IP Connectivity in LDCs
ITU, Geneva, April 11-12, 2002
Mixed Media
in the LDCs
[email protected]
Index
• The L factor
• What is mixed
• 3 snapshots:
media?
– Wireless wonder: Cambodia
– Guns for radios: Niger
– Small is beautiful: Cape Verde
• Conclusions
The L factor
Major impediment to conventional Internet access in LDCs
• LDC—Least Developed Nations face special barriers
• Lack of infrastructure—shortage of electricity, telephone
lines and PCs to access the Internet
• Low income—low incomes means that Internet access will
not be affordable
• Landlocked—raises costs of international Internet
connectivity
• Literacy—relatively low rates of literacy is a barrier to
using a text-based medium such as the Internet
• Languages—in many LDCs, Internet content in local
languages is not widely available
• Larur—LDCs are predominantly rural and agricultural
impacting both distribution and relevance of Internet
information
Mixed Media
Media-mixes are more effective than a single medium—Neil McKee
• Mass media: medium of communication
(newspapers, radio, television, Internet) aimed at
large numbers of people
• Mixed media: combining various communication
media to enhance the dissemination of information
• Mixed media is an attractive way of spreading
benefits of Internet in least developed countries
Media in LDCs
“The radio will probably do more to bring information, education and social progress to …
the developing world than any other device for a generation.”
— The Times of London, 10 August 1995
140
Million sets/subscribers/readers (left scale)
Per 100 inhabitants (right scale)
120
100
80
60
40
20
0
Radio
Source: ITU.
TV
Telephone Newspaper Internet
16
14
12
10
8
6
4
2
0
Rural and
community
radio in
Africa
currently
reach a far
wider
audience than
the Internet
or television.
Photo: FAO /
S.Oumar
Mixed Media in Action
Internet content
downloaded to radio
station
Content providers
call radio station with
information
Internet
information
broadcast over
radio in local
languages
Cellphone with
radio
Cambodia
• 11.4 million population
• GNP per capita
US$ 260
• 84% rural, 82% of
population and 50%
economy in agriculture
• Main language Khmer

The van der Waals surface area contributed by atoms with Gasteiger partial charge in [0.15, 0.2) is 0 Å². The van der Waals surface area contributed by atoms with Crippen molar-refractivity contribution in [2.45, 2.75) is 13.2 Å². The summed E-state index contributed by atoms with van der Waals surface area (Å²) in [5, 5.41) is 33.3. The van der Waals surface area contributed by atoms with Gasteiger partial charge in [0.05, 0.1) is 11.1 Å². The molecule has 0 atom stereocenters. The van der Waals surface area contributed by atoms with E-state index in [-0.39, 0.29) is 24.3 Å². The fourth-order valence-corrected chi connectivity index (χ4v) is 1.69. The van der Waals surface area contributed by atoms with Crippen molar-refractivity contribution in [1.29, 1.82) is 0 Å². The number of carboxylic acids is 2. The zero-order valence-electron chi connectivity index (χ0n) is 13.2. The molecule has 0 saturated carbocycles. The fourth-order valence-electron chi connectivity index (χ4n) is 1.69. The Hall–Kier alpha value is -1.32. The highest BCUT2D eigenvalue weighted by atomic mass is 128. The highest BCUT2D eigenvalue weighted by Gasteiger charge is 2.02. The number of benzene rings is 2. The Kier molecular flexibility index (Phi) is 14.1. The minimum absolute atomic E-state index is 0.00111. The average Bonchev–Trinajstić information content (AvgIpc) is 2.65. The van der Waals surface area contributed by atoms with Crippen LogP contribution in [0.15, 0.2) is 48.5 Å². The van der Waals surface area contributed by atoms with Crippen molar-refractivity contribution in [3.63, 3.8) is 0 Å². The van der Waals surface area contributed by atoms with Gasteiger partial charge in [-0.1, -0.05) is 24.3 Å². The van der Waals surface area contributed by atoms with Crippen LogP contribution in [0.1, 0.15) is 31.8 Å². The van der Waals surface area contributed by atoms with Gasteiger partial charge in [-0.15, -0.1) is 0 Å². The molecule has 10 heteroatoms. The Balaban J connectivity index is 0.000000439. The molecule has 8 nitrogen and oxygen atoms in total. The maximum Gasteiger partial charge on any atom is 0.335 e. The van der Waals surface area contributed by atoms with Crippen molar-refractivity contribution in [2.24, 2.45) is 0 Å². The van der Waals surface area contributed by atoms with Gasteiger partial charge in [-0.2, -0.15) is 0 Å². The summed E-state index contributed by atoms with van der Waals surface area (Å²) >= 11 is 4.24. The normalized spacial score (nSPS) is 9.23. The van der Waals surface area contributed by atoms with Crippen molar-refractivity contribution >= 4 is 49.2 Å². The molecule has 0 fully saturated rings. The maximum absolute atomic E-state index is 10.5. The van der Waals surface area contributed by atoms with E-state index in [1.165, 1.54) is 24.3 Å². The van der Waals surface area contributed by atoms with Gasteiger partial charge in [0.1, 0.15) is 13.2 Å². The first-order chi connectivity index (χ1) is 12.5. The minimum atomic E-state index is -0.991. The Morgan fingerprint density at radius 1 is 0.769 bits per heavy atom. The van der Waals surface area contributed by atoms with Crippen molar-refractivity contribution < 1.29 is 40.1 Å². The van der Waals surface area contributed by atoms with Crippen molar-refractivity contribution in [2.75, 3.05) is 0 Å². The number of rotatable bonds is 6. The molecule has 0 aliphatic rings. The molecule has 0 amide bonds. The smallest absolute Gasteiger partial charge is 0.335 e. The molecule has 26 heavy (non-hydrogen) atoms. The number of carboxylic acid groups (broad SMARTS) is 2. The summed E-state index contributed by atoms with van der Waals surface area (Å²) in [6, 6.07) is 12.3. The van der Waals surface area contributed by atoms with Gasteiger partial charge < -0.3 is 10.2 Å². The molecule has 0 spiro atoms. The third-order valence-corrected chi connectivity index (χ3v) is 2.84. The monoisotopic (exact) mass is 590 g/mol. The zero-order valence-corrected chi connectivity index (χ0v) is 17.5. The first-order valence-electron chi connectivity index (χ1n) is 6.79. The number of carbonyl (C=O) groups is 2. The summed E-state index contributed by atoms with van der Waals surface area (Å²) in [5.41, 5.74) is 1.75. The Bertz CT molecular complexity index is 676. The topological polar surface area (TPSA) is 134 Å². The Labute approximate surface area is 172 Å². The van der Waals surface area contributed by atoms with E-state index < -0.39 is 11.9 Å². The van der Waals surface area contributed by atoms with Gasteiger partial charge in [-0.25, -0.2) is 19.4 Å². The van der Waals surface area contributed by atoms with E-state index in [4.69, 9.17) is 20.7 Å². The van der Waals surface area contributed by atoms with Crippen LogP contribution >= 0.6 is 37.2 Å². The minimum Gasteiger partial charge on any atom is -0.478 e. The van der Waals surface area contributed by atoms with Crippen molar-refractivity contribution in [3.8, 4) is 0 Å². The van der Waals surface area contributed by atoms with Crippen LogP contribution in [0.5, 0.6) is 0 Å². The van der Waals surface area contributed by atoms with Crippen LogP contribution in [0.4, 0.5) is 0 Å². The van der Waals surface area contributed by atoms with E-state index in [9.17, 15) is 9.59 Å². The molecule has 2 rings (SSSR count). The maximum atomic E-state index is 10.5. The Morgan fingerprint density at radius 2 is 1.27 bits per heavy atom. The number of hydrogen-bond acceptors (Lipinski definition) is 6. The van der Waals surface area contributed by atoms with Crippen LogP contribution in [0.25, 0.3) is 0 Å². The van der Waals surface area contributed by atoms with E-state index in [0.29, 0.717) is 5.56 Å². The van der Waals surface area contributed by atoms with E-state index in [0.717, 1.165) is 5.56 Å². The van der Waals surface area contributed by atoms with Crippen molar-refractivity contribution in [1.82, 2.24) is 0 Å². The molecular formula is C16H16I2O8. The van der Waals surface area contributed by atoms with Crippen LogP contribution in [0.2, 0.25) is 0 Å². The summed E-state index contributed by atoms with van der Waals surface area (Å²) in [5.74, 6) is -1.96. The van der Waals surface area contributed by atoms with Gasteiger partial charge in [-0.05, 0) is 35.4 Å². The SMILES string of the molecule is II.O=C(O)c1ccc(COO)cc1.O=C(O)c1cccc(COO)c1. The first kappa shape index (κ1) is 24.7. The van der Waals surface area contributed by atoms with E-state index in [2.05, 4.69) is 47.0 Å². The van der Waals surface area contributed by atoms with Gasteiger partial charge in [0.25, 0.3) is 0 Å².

(95%), 65% literacy
Cambodia Internet
• Full connection in
May 1997
• 6 Mbps in, 3.5 Mbps
out of international
connectivity (all
satellite)
• ~ 8’000 users
(June 2001),
0.07% population
Wireless wonder
• First nation where
more mobiles than
fixed
• Mobile used to
transmit pricing
information in city
markets
• TMS2Mail and WEM
• Wireless broadband
Fixed
14%
Wireless
Local
Loop 5%
Mobile
81%
Distribution of telephone
subscribers in Cambodia
December 2000
Total=161'427
Niger
• One of world’s poorest
nations: GNI per capita
US$180, 161/162 HDI
• Landlocked
• 79% rural; Agriculture:
39% of economy
• 84% illiteracy
• 20 languages in use
Source: World Bank, Ethnologue
Niger Internet
• Full connection to
Internet in May 1997
via VSAT
• 128 kbps international
bandwidth
• Nationwide dial-up
number
• ~12’000 users
(0.1% of population)
Bankilare, Niger
The Bankilare Community Information Center was built in
1999 by community members with help from the Niger
government, UNDP & SNV (Netherlands Agency). It
houses a community radio station equipped with a
WorldSpace receiver. The encircled object is a
WorldSpace antenna enclosed in tea box for protection.
Radio broadcaster in the Bankilare Community Information
Center. The center downloads programming from the Africa
Learning Channel for rebroadcast. The CIC often translates
the programs into the local language before rebroadcasting
them.
Freeplay stories
Rwanda
South Africa
Malawi
Small is beautiful?
Internet & Population in LDCs
10
1
0.1
Internet users
per 100
inhabitants
0.01
100
Higher Internet
penetration
10
1
Population (millions)
0.1
0.001
0.01
Smaller
population
Cape Verde
• 4th highest Internet
penetration in LDCs
(3% of population)
• 434’812 population
(2000 Census)
• 55% homes have
electricity
• 53% urban, agriculture
12% of GDP
• 2 languages, 74% literacy
Internet in Cape Verde
• Pre-commercial
launch: October 1996,
commercial launch a
year later
• 1 Mbps international
Internet connectivity
• ~ 12’000 users (2.8%
population)
Conclusions
• Because of income, literacy and linguistic issues,
mixed-media may be a more effective way of
disseminating information on the Internet to LDCs
• More small-scale, grass-roots, community-based
projects are needed in LDCs
• There appears to be relationship between the size
of a nation and the level of Internet access
suggesting that moves to decentralize in larger
nations may yield higher rates of ICT use
• What about Internet radio?
References
• Bruce Girard. The Challenges of ICTs and Rural
Radio.
<www.fao.org/docrep/003/x6721e/x6721e16.htm#
P5_1>
• The Bankilare Experience: An Example of a
Successful Collaborative Effort to Bridge the
Digital Divide.
<www.worldspace.org/related.html>
• Andrew W. Shepherd. Farm Radio as a Medium
for Market Information Dissemination.
<www.fao.org/sd/2001/radio/papers.htm>
• ITU. Cambodia, Cape Verde Internet Case
Studies. <www.itu.int/ITU-D/ict/cs>
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Mixed Media in the LDCs